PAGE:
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Posts Tagged ‘scientific integrity policies’

Interior Department Updates Scientific Integrity Policy and Creates Handbook

The Department of the Interior came out late yesterday with the 3.0 version of its scientific integrity policy, along with a new handbook that describes how the policy will be implemented. The new materials are simplified, streamlined, and more clear, bringing the department once again to the front of the pack in the Obama administration’s quest to create strong scientific integrity standards within federal agencies and departments. Interior Secretary Sally Jewell is expected to speak about the new policy in a keynote address today before the American Geophysical Union meeting in San Francisco.

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Canadian Unions to Bargain for Scientific Integrity Reform

As Canadian government scientists start bargaining for their next contract, they aren’t asking for more sick days or a sizable raise—they’re asking for scientific integrity protections, such as the ability to share their research regardless of the results. To put it simply, Canadian scientists are prioritizing the public interest over their own self-interest.  Read More

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800+ Scientists Urge Greater Freedoms for Canadian Government Experts

New restrictions have made it difficult for scientists around the globe to collaborate with Canadian government scientists. In response, more than 800 scientists from 32 countries have signed a letter urging Canadian Prime Minster Stephen Harper to “remove excessive and burdensome restrictions and barriers to scientific communication and collaboration faced by Canadian government scientists.” The letter was published as an advertisement today in the Ottawa Citizen as part of the Government of Canada’s Science and Technology Week. Read More

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Remembering Rick Piltz, Scientific Integrity Advocate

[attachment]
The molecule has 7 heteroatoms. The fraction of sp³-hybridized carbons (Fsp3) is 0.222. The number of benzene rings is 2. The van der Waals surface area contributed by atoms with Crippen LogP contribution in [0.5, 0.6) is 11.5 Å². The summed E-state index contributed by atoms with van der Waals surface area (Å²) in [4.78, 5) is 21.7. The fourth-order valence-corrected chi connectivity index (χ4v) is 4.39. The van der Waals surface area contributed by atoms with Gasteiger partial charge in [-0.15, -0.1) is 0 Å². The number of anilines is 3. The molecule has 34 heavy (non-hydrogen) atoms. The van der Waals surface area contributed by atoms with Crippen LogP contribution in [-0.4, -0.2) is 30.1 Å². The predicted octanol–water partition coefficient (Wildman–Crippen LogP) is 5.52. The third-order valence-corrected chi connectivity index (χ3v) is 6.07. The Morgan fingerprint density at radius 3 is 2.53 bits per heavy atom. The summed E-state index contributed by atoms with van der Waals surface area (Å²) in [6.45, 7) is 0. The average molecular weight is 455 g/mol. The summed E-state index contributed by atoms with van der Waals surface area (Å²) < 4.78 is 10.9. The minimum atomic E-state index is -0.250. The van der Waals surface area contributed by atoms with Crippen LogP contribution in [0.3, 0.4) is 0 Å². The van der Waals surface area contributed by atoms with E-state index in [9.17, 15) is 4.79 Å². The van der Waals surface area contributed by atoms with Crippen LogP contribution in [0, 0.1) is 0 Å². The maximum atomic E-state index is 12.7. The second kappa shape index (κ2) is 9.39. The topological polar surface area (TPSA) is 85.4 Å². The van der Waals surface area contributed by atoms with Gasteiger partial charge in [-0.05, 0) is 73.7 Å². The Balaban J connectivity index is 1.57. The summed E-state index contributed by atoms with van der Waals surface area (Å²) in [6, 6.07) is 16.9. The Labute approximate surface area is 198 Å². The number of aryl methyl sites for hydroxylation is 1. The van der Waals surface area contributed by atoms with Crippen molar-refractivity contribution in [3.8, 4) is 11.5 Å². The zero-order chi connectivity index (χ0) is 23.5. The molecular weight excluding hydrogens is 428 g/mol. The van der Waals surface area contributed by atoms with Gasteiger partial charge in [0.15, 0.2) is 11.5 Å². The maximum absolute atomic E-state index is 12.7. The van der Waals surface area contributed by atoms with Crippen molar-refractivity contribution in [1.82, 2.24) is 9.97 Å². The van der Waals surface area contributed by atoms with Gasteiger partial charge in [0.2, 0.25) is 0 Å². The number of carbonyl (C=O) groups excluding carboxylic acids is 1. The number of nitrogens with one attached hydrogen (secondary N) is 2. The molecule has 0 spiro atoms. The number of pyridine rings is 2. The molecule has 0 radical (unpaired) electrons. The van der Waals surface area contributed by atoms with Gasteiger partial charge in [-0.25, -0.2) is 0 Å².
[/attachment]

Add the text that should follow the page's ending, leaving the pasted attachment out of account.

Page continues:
Rick Piltz, founder of Climate Science Watch and revered whistleblower who exposed political interference in climate science, succumbed to cancer over the weekend. He took a brave and unusual path from civil servant to scientific integrity advocate and climate activist that inspired many of us. His memory will continue to motivate me and many others to work tirelessly for a better world where science more freely informs public policy. Read More

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Combatting Panic: Ebola, the CDC, and Crisis Communication

Yesterday, the Centers for Disease Control and Prevention (CDC) announced the first case of Ebola diagnosed in the United States. Almost on cue, panic and overreaction were rampant, most notably on social media. Read More

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Science Diplomacy and Subtle Ways of Discouraging International Collaboration

Yellow fever killed hundreds of thousands of people and sickened many more throughout the 19th Century, and nobody knew for sure how it was spread or how to contain it. It was the most dreaded disease in the Americas, creating mass panic and destroying commerce. Read More

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Los Alamos Firing Demonstrates Exactly What’s Wrong with Scientific Integrity at the Department of Energy

Yesterday, my colleague Lisbeth Gronlund wrote about the unjust firing of James Doyle, a 17-year employee of Los Alamos National Laboratory. The PhD political scientist was fired over an academic article he wrote on his personal time—not as an official representative of the national lab—that argued for eliminating nuclear weapons. Read More

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After Doubling Down on Scientific Integrity, EPA Ditches Its Science Advisor

EPA Administrator Gina McCarthy has ditched her science advisor, Glenn Paulson. The move came the day after she gave a major address at the National Academies of Science, telling the audience that “[t]he work we do together to preserve the integrity of our science is as critical as ever.” Dr. Paulson’s departure from this position is a loss for the agency, and the position should be filled quickly to ensure that progress on scientific integrity can continue. Read More

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Scientific Integrity, Beetles, and the U.S. Fish and Wildlife Service

Yesterday, Public Employees for Environmental Responsibility (PEER) released the partially-redacted results of two investigations into the conduct of U.S. Fish and Wildlife Service (FWS) managers, which found significant violations of scientific integrity. The cases raise questions not only as to how scientific integrity investigations will be carried out and publicly reported by the Department of Interior, but also how the violators and those who report the violations will be treated. Read More

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West Virginia Scientists to EPA, CDC: Allow Your Scientists to Speak

UPDATE: See responses below from CDC and EPA officials.

This morning, two dozen West Virginia scientists wrote to the CDC and EPA to urge the two agencies to give more freedom to their scientists to communicate with the press and public, especially during emergencies like the ongoing water contamination crisis affecting hundreds of thousands of West Virginians. Read More

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